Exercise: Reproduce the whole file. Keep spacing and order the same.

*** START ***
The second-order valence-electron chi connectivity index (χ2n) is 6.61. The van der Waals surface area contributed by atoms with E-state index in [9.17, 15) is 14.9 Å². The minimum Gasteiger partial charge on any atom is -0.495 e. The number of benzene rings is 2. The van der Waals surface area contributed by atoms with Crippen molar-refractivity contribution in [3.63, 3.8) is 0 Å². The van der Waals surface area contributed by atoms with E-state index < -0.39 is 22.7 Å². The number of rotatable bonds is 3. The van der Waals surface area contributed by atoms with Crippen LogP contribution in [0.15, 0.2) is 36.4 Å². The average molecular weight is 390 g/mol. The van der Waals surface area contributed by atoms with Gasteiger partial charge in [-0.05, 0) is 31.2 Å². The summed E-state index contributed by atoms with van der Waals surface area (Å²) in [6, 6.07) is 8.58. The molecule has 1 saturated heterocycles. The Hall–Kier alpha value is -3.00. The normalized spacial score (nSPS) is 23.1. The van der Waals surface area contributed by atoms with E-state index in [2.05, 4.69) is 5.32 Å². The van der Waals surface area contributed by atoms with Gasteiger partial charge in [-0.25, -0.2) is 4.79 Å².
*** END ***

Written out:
The second-order valence-electron chi connectivity index (χ2n) is 6.61. The van der Waals surface area contributed by atoms with E-state index in [9.17, 15) is 14.9 Å². The minimum Gasteiger partial charge on any atom is -0.495 e. The number of benzene rings is 2. The van der Waals surface area contributed by atoms with Crippen molar-refractivity contribution in [3.63, 3.8) is 0 Å². The van der Waals surface area contributed by atoms with E-state index < -0.39 is 22.7 Å². The number of rotatable bonds is 3. The van der Waals surface area contributed by atoms with Crippen LogP contribution in [0.15, 0.2) is 36.4 Å². The average molecular weight is 390 g/mol. The van der Waals surface area contributed by atoms with Gasteiger partial charge in [-0.05, 0) is 31.2 Å². The summed E-state index contributed by atoms with van der Waals surface area (Å²) in [6, 6.07) is 8.58. The molecule has 1 saturated heterocycles. The Hall–Kier alpha value is -3.00. The normalized spacial score (nSPS) is 23.1. The van der Waals surface area contributed by atoms with E-state index in [2.05, 4.69) is 5.32 Å². The van der Waals surface area contributed by atoms with Gasteiger partial charge in [-0.25, -0.2) is 4.79 Å².